Africa’s crash course on safety

It was inevitable that safety became a topic of heated discussions during November’s Annual General Assembly of the African Airlines Association (AFRAA) in Cairo. While it is true that cold statistics clearly show the safety record among airlines on the continent to be considerably worse than that in other, more developed regions of the world, airline chiefs insist that this creates an entirely false picture.

Their ire is directed particularly at the European Union (EU) whose blacklist of nearly 100 African airlines has caused consternation and has been detrimental to the air transport industry, and the loss of income incalculable.

The countries with the greatest number on the banned list for flying into the EU – Democratic Republic of Congo, Equatorial Guinea and Sierra Leone – said AFRAA secretary general Christian Folly-Kossi are “tarnishing the whole of Africa, creating an [undeserved] perception that safety on the whole continent is poor”. Furthermore, said another leader, “most of these airlines are not even owned or managed by Africans, and it is governments that must get a grip on licensing”.

No one disputes that airport and air navigation infrastructure is badly in need of upgrading and that more modern aircraft have to be introduced. But, says Gabriel Gbenga Olowo, executive director at Nigeria’s Bellview Airlines, it is wrong to suggest that ageing aircraft are to blame for the poor safety record.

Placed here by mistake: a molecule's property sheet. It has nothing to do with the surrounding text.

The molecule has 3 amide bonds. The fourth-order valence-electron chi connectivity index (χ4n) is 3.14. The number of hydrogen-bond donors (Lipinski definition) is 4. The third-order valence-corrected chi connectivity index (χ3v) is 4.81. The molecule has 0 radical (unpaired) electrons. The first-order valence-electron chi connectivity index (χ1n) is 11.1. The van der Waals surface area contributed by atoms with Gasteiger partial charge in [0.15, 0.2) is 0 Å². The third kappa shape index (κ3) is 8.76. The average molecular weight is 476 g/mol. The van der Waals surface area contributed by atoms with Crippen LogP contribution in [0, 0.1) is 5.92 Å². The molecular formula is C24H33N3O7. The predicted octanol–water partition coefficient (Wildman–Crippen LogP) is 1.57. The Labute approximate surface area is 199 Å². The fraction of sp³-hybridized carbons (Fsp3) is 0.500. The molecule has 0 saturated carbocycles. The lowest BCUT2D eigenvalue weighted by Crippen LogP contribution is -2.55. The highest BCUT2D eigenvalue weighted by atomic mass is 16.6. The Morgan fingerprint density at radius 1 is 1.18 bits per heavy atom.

Not one of the major accident investigations has found any technical fault with the aircraft, he insists, adding that “the real problem is the human factor”. Airlines have inherited pilots and maintenance staff from the largely unregulated early days of a fledgling industry, from the failed Nigeria Airways and Air Afrique and others.

“Old pilots and engineers are complacent and unwilling to adapt to new methods and technology,” he says, “we need to train a younger generation of pilots and engineers, but it will take time.”

In spite of the negative publicity about safety standards in Africa, there are encouraging signs of progress. The more established carriers are engaging in IATA’s six-point Operational Safety Audit (IOSA). Five African airlines have already passed IOSA, three more have been audited, another eight have contracted for an audit, and 11 more are currently in negotiation with one or more audit organisations.
IOSA, says Air Mauritius chairman Sanjay Bhuckory, should be seen as a “certificate of morality”.

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